Spring Practice Central
UNIVERSITY PARK, Pa. - You won't find a group more motivated to be successful than the Nittany Lion offensive line.
The past is ancient history, and the unit is looking ahead with great confidence following a strong start to 2016 that began in the weight room over the winter.
"The winter conditioning period was very productive for our group," senior Brian Gaia said. "Each guy had a specific goal, whether it was getting bigger, maintaining weight or getting more flexible. And I think we all grew significantly both physically and mentally."
It has been a period of change for the men in the trenches. In addition to learning a new offensive scheme, the Lions are working through their first spring practice period under the direction of coach Matt Limegrover. The first taste of things this spring has left the unit wanting more.
"Across the board, this offense just fits our offensive line very well, and I've seen a lot of guys take a big step forward this spring," said junior Andrew Nelson. "I love this offense in general. I think you can talk to anyone and they will tell you that they are enjoying it. We've had good success this spring."
It has been a period marked by installation on the field. The Nittany Lions have taken the new scheme in stride, and it has resulted in a high number of explosive plays this spring. Sure, there is an adjustment to learning new terminology, but the Lions have been locked in on the task at hand.
"There are a lot of new wrinkles going in, so obviously there is going to be an adjustment," said Nelson. "But offensively, I think guys are doing a really good job being focused and locked in with all of the new stuff going in."
Gaia and Nelson are two of the offensive line's biggest leaders. Gaia has more game experience than anyone on the roster (37 appearances), and Nelson has evolved into a consistent voice for the unit.
Gaia is in the process of adapting to a new home on the line. The Pasadena, Md., product started his career as a defensive tackle. He moved to guard before the 2014 season, and now he is meshing with the rest of the unit at the center position. Being the voice during pre-snap situations, Gaia knows the importance of leadership for the unit.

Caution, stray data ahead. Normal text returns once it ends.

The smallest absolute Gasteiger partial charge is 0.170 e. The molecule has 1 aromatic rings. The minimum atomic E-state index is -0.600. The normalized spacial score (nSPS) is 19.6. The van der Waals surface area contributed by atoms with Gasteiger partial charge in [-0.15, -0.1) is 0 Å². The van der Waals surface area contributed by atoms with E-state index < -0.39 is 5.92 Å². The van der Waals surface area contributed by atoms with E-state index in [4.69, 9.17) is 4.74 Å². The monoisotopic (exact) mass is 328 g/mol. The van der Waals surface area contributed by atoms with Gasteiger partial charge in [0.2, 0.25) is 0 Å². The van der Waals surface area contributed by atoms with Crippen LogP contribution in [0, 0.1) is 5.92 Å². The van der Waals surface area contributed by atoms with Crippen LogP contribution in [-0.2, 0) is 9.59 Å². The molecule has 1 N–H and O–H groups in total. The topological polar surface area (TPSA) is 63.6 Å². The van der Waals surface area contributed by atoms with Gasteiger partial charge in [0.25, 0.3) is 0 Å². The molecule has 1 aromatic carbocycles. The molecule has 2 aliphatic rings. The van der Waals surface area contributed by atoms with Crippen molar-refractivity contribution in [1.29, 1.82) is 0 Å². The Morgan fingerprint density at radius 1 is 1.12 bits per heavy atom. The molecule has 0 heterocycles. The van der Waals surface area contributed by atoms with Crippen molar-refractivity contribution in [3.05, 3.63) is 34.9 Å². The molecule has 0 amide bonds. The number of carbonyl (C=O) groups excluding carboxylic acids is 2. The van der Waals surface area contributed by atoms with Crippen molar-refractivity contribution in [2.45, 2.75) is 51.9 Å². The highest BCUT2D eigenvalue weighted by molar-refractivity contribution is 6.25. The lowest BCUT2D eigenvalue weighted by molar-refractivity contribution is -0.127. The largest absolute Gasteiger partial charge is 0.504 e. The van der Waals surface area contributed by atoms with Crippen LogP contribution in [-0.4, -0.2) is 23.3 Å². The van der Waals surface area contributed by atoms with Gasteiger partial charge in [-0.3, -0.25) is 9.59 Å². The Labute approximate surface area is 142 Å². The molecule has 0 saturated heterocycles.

"At my position now, I feel that way," said Gaia. "I dictate when we get set and when the play starts. Being a senior and in the spot that I'm playing, I feel like leadership is something that is on my shoulders."
The most striking difference for the offense this spring is the tempo at which the group practices. The Lions are moving to the line at a swift pace and without going into a huddle. The speed lets the offensive players set the tone.
"I think the tempo of how the offense is operating really helps us," said Gaia. "We will be used to working at that pace, and the defense will face a challenge. We can dictate how quickly things move."
The players love operating at a faster pace. It can put a defense on its heels, and the strength and conditioning gains from the winter period are paying huge dividends for the line already this spring. With five practices left in spring drills, intensity is high as the unit continues to learn the intricacies of a new offense and grow as a collective group.
"The competition between the group makes everyone better," said Gaia. "We've had a number of different combinations on the offensive line, so all of us have played together at some point. That helps with the chemistry building."
With the groundwork being laid for 2016, confidence is a huge factor in the offensive line's evolution. There are four starters from the TaxSlayer Bowl back and a host of groomed, young talent ready to take the next step into the rotation. Optimism is very high for a group that is ready to take a step forward.
"The offense has come out this spring with a different mindset," said Nelson. "We have an extremely positive attitude of what we can accomplish, and I think that starts with Coach (Joe) Moorhead."
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